Figure 2.
Figure 2.

How Are Generational Accounts Built

Citation: IMF Working Papers 2011, 072; 10.5089/9781455227075.001.A001

The profiles are essentially distributions of the cumulative incidence of taxes and transfers on all individuals belonging to a particular age cohort. The profiles are “relative” because they are generally expressed (like here) relative to the incidence of taxes and transfers of a 40-year-old male, which acts as a numeraire to ensure profile comparability across age cohorts. The profiles are then transformed into per capita terms using demographic projections and used in conjunction with CBO’s long-term taxes and transfer projections to generate per capita lifetime net tax burdens by age and sex.

Figure 3 and 4 plot profiles of taxes and transfers that we use in the calculations, respectively. Male and female profiles tend to have similar shapes but can differ significantly in level terms. For example, transfers on food stamps and child support are generally higher for females since they are the main beneficiaries of such transfers themselves and on behalf of children. On the other hand, males receive more Medicare and Medicaid transfers than females as they get older, since the degree of morbidity of males tends to be higher than that of females. On labor income taxes, males tend to face a heavier burden of taxation across the entire life span, due to the fact that they tend to earn proportionally more than females across lifetime. The shape of profiles is also interesting. Taxes profiles are hump-shaped, in line with the life-cycle hypothesis, while transfers associated with the provision of healthcare increase exponentially with age, particularly after 65 years of age, while unemployment and general welfare transfers profiles are similar to tax profiles. Likewise child-bearing-related transfers tend to match fertility profiles for women.

Figure 3.
Figure 3.

Tax Profiles by Age and Sex

Citation: IMF Working Papers 2011, 072; 10.5089/9781455227075.001.A001

Figure 4.
Figure 4.

Transfer Profiles by Age and Sex

Citation: IMF Working Papers 2011, 072; 10.5089/9781455227075.001.A001

Since generational accounts reflect only taxes paid less transfers received, the accounts typically do not impute to particular generations the value of the government’s purchases of goods and services. Therefore, the accounts do not show the full net benefit or burden that any generation receives from government policy as a whole, although they can show a generation’s net benefit or burden from a particular policy change that affects only taxes and transfers. Thus generational accounting tells us which generations will pay for government spending, rather than telling us which generations will benefit from that spending. Another characteristic of generational accounting is that, as its name suggests, it is an accounting exercise that does not incorporate induced behavioral effects or macroeconomics responses to policy changes.

The generational gap is calculated by assuming that future generations (those born after the base year) pay in the form of net taxes all government’s bills left unpaid by current generations. This assumption ensures that the difference between generational accounts of the newborn generation and generational accounts of future generations reflects the policy adjustment required to satisfy the government’s intertemporal budget constrain.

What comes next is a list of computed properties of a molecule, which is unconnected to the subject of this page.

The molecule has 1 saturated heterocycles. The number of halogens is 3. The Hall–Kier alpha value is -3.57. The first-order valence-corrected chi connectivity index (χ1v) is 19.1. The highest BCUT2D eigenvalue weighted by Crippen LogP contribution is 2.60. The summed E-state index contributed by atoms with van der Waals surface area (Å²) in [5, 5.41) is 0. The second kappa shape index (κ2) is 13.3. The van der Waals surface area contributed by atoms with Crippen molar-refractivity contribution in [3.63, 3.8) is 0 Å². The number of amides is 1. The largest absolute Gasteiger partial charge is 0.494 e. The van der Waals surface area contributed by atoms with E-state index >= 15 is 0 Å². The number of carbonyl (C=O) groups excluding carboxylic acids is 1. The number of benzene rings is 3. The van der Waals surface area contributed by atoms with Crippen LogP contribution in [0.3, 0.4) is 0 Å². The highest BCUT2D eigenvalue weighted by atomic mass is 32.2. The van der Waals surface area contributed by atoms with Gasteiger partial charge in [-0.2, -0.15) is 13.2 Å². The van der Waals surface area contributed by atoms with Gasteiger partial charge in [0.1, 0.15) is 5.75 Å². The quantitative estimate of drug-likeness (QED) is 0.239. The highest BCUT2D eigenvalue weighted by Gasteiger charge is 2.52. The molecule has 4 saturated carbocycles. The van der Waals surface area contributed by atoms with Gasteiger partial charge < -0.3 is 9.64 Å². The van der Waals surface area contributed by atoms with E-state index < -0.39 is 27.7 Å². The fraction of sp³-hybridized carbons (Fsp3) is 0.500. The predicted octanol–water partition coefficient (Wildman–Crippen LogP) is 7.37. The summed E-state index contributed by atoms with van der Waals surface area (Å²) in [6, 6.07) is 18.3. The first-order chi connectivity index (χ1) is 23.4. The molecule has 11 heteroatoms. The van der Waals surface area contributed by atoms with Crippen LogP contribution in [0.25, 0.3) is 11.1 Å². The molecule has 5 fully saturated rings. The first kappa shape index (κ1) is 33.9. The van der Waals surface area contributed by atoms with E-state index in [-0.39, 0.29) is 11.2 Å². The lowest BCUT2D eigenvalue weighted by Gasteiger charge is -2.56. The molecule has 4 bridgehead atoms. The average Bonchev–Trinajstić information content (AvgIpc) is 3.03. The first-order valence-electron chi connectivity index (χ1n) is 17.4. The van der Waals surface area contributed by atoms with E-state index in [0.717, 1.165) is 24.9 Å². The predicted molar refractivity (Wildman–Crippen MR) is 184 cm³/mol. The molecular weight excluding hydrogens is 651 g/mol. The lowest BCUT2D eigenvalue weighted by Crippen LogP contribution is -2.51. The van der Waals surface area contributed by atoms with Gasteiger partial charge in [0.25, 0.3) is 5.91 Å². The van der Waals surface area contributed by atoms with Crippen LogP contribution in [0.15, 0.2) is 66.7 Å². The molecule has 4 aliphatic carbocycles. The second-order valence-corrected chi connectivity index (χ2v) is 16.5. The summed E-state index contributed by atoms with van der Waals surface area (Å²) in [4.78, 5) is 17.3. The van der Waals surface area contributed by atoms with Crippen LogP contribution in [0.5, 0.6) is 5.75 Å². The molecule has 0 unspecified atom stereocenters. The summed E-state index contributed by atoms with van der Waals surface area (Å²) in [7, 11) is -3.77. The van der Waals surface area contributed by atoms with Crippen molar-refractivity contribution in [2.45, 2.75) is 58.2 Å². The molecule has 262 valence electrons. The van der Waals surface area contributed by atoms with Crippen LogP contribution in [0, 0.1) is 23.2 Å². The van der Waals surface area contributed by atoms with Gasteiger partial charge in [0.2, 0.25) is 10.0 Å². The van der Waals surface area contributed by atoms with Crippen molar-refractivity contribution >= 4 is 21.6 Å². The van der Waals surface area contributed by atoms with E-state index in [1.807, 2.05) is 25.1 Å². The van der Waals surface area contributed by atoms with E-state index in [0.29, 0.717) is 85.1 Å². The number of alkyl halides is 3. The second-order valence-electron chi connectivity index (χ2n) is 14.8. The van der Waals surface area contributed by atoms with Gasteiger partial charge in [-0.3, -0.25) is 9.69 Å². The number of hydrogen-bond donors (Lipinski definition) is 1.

C. Scenarios

Two main fiscal scenarios are used. The data underlying both scenarios are derived primarily from the Congressional Budget Office’s Long-Term Budget Outlook (CBO) 2010 revised in line with the August 2010 Budget and Economic Outlook for the 2010-2020 period and, accordingly, account for the passage of the new healthcare legislation.5 The projections of real GDP between 2010 and 2085 is also from CBO (2010). The baseline scenario, however, also incorporates fiscal “news” relative to CBO (2010) in the form of the extension of tax cuts and indexation of the AMT as part of a novel, stimulative USD 858 billion tax bill approved by the U.S. Congress in December 2010. More specifically, the following scenarios are used (Table 1 provides details on each scenario; Figure 5 plots the revenue and primary spending GDP ratios for the projection period in the two scenarios):

  • “baseline” scenario based on the CBO’s (2010) Alternative Scenario (AS), and extended to include the revision of the August 2010 Budget and Economic Outlook for the period until 2020.6 Like the AS, this scenario assumes the permanent extension of the tax cuts enacted in the Economic Growth and Tax Relief Reconciliation Act of 2001 (EGTRRA), and in the Jobs and Growth Tax Relief Reconciliation Act of 2003 (JGTRRA). But, in contrast to the AS, our baseline scenario incorporates the tax measures included in the mid-December 2010 fiscal stimulus package, namely a tax cut to the wealthiest top 2 percent, and a cut in the real estate tax rate to 35 percent with a $5 million individual exemption.7 In the same way as the AS, after 2020, the baseline scenario incorporates possible changes to several provisions of current law that are unlikely to be sustained for a long period, namely: (i) certain restraints on the growth of spending for Medicare and indexing provisions that will slow the growth of subsidies for health insurance coverage; and (ii) other provisions of current law, if continued, would cause tax revenues as a percentage of GDP to ultimately rise well above the levels that U.S. taxpayers have seen in the past. Thus, like the AS, our baseline scenario envisages unspecified changes in tax law that would keep revenues constant as a share of GDP after 2020. Taken together, the baseline scenario portrays the likely path of the fiscal outlook were today’s underlying fiscal policy to continue.

  • An “optimistic” scenario that is built on the Extended Baseline Scenario of CBO (2010) (EBS), also adjusted to incorporate the revisions provided by the August 2010 Budget Economic Outlook, as detailed in CBO (2010d). Like the EBS, the optimistic scenario envisages a considerably better fiscal outlook than that implied by the baseline in that it assumes that all tax cuts will be repealed in 2012, and that the AMT will cease to be indexed to inflation from 2011. The optimistic scenario also assumes that annual appropriations, apart from mandated programs, will rise only in line with inflation.